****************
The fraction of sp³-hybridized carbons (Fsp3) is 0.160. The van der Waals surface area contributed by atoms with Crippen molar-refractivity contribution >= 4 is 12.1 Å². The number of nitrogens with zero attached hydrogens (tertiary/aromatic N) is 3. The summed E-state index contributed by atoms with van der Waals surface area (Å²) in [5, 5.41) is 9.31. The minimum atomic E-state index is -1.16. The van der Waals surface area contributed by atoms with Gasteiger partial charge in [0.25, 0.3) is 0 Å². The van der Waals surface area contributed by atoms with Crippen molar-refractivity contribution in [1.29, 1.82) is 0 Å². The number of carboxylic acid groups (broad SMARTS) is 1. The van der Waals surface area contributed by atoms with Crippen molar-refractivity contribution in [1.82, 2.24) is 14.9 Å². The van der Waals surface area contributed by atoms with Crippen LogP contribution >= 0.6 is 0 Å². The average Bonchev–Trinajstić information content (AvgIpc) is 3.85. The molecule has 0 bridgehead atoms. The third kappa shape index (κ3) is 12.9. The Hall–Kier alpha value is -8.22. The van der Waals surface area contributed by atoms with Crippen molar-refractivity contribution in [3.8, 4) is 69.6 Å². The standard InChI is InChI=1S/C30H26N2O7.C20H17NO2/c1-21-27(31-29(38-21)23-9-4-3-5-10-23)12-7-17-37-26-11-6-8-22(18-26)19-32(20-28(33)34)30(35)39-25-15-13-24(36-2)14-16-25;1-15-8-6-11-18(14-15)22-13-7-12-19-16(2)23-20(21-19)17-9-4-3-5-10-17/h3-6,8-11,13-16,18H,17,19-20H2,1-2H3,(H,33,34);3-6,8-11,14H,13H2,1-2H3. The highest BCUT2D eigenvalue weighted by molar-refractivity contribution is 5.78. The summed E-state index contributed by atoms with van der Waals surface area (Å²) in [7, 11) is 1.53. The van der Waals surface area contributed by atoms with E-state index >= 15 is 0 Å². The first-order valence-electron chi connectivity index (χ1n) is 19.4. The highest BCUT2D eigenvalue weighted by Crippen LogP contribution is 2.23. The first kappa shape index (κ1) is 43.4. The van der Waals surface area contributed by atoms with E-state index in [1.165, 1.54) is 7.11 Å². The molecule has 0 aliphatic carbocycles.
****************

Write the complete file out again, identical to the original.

The fraction of sp³-hybridized carbons (Fsp3) is 0.160. The van der Waals surface area contributed by atoms with Crippen molar-refractivity contribution >= 4 is 12.1 Å². The number of nitrogens with zero attached hydrogens (tertiary/aromatic N) is 3. The summed E-state index contributed by atoms with van der Waals surface area (Å²) in [5, 5.41) is 9.31. The minimum atomic E-state index is -1.16. The van der Waals surface area contributed by atoms with Gasteiger partial charge in [0.25, 0.3) is 0 Å². The van der Waals surface area contributed by atoms with Crippen molar-refractivity contribution in [1.29, 1.82) is 0 Å². The number of carboxylic acid groups (broad SMARTS) is 1. The van der Waals surface area contributed by atoms with Crippen molar-refractivity contribution in [1.82, 2.24) is 14.9 Å². The van der Waals surface area contributed by atoms with Crippen LogP contribution >= 0.6 is 0 Å². The average Bonchev–Trinajstić information content (AvgIpc) is 3.85. The molecule has 0 bridgehead atoms. The third kappa shape index (κ3) is 12.9. The Hall–Kier alpha value is -8.22. The van der Waals surface area contributed by atoms with Crippen molar-refractivity contribution in [3.8, 4) is 69.6 Å². The standard InChI is InChI=1S/C30H26N2O7.C20H17NO2/c1-21-27(31-29(38-21)23-9-4-3-5-10-23)12-7-17-37-26-11-6-8-22(18-26)19-32(20-28(33)34)30(35)39-25-15-13-24(36-2)14-16-25;1-15-8-6-11-18(14-15)22-13-7-12-19-16(2)23-20(21-19)17-9-4-3-5-10-17/h3-6,8-11,13-16,18H,17,19-20H2,1-2H3,(H,33,34);3-6,8-11,14H,13H2,1-2H3. The highest BCUT2D eigenvalue weighted by molar-refractivity contribution is 5.78. The summed E-state index contributed by atoms with van der Waals surface area (Å²) in [7, 11) is 1.53. The van der Waals surface area contributed by atoms with E-state index >= 15 is 0 Å². The first-order valence-electron chi connectivity index (χ1n) is 19.4. The highest BCUT2D eigenvalue weighted by Crippen LogP contribution is 2.23. The first kappa shape index (κ1) is 43.4. The van der Waals surface area contributed by atoms with E-state index in [1.165, 1.54) is 7.11 Å². The molecule has 0 aliphatic carbocycles.